LONDON – British airline easyJet warned that it would fly no more than 10% of 2019’s capacity in the Jan-March quarter, down from 18% in the Sept-Dec. quarter, as new lockdowns and tightening travel restrictions across Europe prolong the COVID-19 crisis.
Given the limited visibility over the rest of the summer holiday season, easyJet said it could not provide financial guidance, after reporting an 88% slump in quarterly revenues as passenger numbers collapsed 87% in the three months ended Dec.
The crisis in easyJet’s home market of the UK, its biggest, deepened on Wednesday when the government brought in new measures to crack down on travel, including requiring passengers to justify why they are leaving the country.
Pre-departure COVID-19 testing and quarantine are already in place in addition to a lockdown which bans holidays.
To survive with minimal revenues, which came in at 165 million pounds ($225.3 million) for the last quarter, easyJet has been cutting costs.
It said the majority of its UK-based pilots now have seasonal contracts, it signed new ground handling contracts at its major airports and has brought some maintenance in house.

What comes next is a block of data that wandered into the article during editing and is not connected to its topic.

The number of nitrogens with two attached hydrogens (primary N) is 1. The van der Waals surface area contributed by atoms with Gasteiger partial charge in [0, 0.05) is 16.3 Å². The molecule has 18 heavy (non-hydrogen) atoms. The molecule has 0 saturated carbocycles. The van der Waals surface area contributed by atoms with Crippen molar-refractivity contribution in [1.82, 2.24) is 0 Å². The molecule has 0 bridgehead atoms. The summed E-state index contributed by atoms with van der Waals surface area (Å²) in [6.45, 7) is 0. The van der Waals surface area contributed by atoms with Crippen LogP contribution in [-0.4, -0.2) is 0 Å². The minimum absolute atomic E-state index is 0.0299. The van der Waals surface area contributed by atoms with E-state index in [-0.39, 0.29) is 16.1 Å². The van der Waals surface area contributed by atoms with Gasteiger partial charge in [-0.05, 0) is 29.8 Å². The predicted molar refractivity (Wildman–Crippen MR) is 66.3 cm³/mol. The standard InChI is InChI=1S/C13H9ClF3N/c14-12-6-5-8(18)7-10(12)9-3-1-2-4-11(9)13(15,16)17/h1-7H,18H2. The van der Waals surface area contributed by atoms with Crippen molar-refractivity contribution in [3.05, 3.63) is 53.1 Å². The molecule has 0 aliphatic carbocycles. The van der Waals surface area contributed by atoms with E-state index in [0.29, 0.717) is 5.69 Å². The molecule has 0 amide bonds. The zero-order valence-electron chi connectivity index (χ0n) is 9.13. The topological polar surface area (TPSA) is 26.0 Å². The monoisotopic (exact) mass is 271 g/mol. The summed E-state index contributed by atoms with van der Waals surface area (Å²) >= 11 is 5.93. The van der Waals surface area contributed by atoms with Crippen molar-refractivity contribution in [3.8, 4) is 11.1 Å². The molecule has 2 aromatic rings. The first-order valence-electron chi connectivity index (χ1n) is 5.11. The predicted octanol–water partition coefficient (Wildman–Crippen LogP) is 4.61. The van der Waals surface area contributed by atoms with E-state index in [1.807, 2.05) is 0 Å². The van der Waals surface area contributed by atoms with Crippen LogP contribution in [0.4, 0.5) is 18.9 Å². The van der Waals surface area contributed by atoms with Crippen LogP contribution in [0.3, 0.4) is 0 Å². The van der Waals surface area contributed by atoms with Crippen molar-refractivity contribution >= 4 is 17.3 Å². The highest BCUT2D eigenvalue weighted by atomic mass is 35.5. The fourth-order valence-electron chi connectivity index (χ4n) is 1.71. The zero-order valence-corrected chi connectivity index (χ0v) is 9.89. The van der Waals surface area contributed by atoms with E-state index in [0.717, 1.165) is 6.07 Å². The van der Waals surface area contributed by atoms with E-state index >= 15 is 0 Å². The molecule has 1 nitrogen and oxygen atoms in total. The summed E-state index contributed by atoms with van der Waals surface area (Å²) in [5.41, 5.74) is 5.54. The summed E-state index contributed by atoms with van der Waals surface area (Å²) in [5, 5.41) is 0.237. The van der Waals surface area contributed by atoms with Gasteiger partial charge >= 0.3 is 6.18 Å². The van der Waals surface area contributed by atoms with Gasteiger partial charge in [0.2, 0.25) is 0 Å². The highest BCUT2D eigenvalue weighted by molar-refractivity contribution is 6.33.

As a result of these moves, cash burn is estimated to fall to 40 million pounds per week in a fully grounded scenario.
The airline’s finances were significantly strengthened earlier in January, through a new five-year loan facility of $1.87 billion, backed by a partial guarantee from the UK, which analysts said removed the risk of a second rights issue for now.
To survive the pandemic so far, easyJet has already tapped shareholders for cash, said it would axe 30% of its staff, and sold dozens of its aircraft.